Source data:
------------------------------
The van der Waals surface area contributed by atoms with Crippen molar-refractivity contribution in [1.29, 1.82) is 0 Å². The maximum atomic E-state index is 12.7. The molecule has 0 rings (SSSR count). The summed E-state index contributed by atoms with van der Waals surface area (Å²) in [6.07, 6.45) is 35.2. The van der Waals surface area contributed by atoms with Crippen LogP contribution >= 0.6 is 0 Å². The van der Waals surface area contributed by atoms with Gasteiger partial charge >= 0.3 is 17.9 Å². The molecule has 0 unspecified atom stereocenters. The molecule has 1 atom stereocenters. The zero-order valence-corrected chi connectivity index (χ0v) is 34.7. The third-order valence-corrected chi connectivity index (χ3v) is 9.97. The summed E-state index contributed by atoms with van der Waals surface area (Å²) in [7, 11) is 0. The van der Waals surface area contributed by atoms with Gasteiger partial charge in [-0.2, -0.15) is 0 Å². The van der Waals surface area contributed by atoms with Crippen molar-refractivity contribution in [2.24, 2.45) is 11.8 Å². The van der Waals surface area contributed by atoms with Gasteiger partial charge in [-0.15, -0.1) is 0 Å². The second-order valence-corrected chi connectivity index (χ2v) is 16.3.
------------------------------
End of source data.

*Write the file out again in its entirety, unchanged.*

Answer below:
The van der Waals surface area contributed by atoms with Crippen molar-refractivity contribution in [1.29, 1.82) is 0 Å². The maximum atomic E-state index is 12.7. The molecule has 0 rings (SSSR count). The summed E-state index contributed by atoms with van der Waals surface area (Å²) in [6.07, 6.45) is 35.2. The van der Waals surface area contributed by atoms with Crippen LogP contribution >= 0.6 is 0 Å². The van der Waals surface area contributed by atoms with Gasteiger partial charge >= 0.3 is 17.9 Å². The molecule has 0 unspecified atom stereocenters. The molecule has 1 atom stereocenters. The zero-order valence-corrected chi connectivity index (χ0v) is 34.7. The third-order valence-corrected chi connectivity index (χ3v) is 9.97. The summed E-state index contributed by atoms with van der Waals surface area (Å²) in [7, 11) is 0. The van der Waals surface area contributed by atoms with Gasteiger partial charge in [-0.2, -0.15) is 0 Å². The van der Waals surface area contributed by atoms with Crippen molar-refractivity contribution in [2.24, 2.45) is 11.8 Å². The van der Waals surface area contributed by atoms with Gasteiger partial charge in [-0.15, -0.1) is 0 Å². The second-order valence-corrected chi connectivity index (χ2v) is 16.3.